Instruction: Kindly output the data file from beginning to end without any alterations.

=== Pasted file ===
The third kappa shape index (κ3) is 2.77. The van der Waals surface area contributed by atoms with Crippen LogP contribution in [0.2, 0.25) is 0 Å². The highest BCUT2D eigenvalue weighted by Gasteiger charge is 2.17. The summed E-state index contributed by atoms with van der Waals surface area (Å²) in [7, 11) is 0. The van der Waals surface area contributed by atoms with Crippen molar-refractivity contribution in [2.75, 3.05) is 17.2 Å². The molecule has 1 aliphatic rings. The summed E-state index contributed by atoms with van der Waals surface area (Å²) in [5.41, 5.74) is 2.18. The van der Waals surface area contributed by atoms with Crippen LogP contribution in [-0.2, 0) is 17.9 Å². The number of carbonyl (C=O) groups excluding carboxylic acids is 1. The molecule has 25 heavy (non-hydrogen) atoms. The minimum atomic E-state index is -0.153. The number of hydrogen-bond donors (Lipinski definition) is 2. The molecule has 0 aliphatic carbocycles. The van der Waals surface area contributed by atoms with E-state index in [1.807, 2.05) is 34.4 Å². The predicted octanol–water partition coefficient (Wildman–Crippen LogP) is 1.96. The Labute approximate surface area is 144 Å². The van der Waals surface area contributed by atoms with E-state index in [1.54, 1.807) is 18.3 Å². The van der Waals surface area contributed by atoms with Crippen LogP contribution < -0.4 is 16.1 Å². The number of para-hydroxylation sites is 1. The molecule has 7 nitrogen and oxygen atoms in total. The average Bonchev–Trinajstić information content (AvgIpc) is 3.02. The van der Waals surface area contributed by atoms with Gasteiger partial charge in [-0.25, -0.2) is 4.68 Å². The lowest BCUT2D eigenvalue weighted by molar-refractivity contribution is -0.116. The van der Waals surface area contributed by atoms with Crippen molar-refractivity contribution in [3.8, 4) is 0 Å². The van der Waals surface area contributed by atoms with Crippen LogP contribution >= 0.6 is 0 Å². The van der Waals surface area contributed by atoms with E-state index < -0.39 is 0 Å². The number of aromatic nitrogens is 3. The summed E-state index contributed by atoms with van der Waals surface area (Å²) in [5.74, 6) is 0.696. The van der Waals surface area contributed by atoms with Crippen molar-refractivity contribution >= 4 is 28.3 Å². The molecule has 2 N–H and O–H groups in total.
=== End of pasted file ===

The third kappa shape index (κ3) is 2.77. The van der Waals surface area contributed by atoms with Crippen LogP contribution in [0.2, 0.25) is 0 Å². The highest BCUT2D eigenvalue weighted by Gasteiger charge is 2.17. The summed E-state index contributed by atoms with van der Waals surface area (Å²) in [7, 11) is 0. The van der Waals surface area contributed by atoms with Crippen molar-refractivity contribution in [2.75, 3.05) is 17.2 Å². The molecule has 1 aliphatic rings. The summed E-state index contributed by atoms with van der Waals surface area (Å²) in [5.41, 5.74) is 2.18. The van der Waals surface area contributed by atoms with Crippen LogP contribution in [-0.2, 0) is 17.9 Å². The number of carbonyl (C=O) groups excluding carboxylic acids is 1. The molecule has 25 heavy (non-hydrogen) atoms. The minimum atomic E-state index is -0.153. The number of hydrogen-bond donors (Lipinski definition) is 2. The molecule has 0 aliphatic carbocycles. The van der Waals surface area contributed by atoms with E-state index in [1.807, 2.05) is 34.4 Å². The predicted octanol–water partition coefficient (Wildman–Crippen LogP) is 1.96. The Labute approximate surface area is 144 Å². The van der Waals surface area contributed by atoms with E-state index in [1.54, 1.807) is 18.3 Å². The van der Waals surface area contributed by atoms with Crippen LogP contribution < -0.4 is 16.1 Å². The number of para-hydroxylation sites is 1. The molecule has 7 nitrogen and oxygen atoms in total. The average Bonchev–Trinajstić information content (AvgIpc) is 3.02. The van der Waals surface area contributed by atoms with Gasteiger partial charge in [-0.25, -0.2) is 4.68 Å². The lowest BCUT2D eigenvalue weighted by molar-refractivity contribution is -0.116. The van der Waals surface area contributed by atoms with Crippen molar-refractivity contribution in [3.8, 4) is 0 Å². The van der Waals surface area contributed by atoms with Crippen LogP contribution >= 0.6 is 0 Å². The van der Waals surface area contributed by atoms with E-state index < -0.39 is 0 Å². The number of aromatic nitrogens is 3. The summed E-state index contributed by atoms with van der Waals surface area (Å²) in [5.74, 6) is 0.696. The van der Waals surface area contributed by atoms with Crippen molar-refractivity contribution >= 4 is 28.3 Å². The molecule has 2 N–H and O–H groups in total.